Heikki Linnakangas <heikki.linnakan...@enterprisedb.com> writes:
> We sometimes transform IN-clauses to a list of ORs:
> postgres=# explain SELECT * FROM foo WHERE a IN (b, c);
>                        QUERY PLAN
> ------------------------------------------------------
>   Seq Scan on foo  (cost=0.00..39.10 rows=19 width=12)
>     Filter: ((a = b) OR (a = c))
> (2 rows)

> But what if you replace "a" with a volatile function? It doesn't seem 
> legal to do that transformation in that case, but we do it:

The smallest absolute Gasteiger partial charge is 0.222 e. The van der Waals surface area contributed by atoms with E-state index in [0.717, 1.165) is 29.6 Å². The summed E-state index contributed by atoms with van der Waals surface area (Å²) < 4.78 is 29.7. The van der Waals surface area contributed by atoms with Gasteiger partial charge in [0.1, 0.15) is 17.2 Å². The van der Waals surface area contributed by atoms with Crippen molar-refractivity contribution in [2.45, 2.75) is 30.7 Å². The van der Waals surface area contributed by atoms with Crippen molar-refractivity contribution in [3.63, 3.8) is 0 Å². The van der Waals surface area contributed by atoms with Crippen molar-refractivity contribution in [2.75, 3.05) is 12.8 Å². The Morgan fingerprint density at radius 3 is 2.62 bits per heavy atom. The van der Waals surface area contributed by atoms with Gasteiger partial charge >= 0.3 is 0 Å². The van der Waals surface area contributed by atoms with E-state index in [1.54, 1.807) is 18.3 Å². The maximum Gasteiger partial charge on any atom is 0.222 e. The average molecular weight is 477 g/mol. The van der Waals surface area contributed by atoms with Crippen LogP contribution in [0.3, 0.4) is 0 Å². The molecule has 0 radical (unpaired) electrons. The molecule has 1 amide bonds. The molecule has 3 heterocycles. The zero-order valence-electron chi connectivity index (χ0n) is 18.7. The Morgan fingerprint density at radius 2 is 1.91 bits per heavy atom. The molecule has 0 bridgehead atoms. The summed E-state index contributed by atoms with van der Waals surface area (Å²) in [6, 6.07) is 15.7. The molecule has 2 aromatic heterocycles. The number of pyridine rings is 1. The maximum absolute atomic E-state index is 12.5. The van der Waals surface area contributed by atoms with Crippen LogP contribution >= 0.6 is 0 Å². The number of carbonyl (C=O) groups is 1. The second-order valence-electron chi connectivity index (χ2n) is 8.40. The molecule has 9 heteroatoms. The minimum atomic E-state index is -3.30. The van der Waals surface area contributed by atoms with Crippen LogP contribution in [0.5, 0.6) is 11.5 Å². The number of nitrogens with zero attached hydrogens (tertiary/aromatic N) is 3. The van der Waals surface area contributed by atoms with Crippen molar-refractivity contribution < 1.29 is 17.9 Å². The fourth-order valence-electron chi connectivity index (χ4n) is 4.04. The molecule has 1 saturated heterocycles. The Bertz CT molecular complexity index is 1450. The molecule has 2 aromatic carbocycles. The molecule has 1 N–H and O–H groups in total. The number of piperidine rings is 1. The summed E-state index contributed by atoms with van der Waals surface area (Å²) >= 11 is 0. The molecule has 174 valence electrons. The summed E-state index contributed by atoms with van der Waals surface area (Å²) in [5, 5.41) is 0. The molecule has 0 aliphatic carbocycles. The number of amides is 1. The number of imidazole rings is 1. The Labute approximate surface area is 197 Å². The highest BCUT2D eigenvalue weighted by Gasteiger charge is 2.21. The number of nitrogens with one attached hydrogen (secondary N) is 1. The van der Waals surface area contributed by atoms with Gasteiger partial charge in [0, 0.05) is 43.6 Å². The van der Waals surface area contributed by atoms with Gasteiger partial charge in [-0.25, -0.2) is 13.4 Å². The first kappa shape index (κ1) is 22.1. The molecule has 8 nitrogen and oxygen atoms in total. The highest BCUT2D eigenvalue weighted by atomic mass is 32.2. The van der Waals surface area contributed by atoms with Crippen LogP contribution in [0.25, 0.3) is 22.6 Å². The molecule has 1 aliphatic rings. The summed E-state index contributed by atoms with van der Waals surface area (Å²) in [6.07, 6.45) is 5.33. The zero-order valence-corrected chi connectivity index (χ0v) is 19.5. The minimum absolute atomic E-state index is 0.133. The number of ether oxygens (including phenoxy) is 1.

This is the fault of transformAExprIn().  But please let's *not* fix
this by adding volatility to the set of heuristics used there.  Looking
at this again, it seems to me that most of the problem with this code
is that we're trying to make optimization decisions in the parser.

I think what we ought to do is have the parser emit a full-fledged
InExpr node type (with semantics rather like CaseExpr) and then teach
the planner to optimize that to something else when it seems
safe/prudent to do so.  One nontrivial advantage of that is that
rules/views containing IN constructs would start to reverse-parse
in the same fashion, instead of introducing weird substitute

                        regards, tom lane

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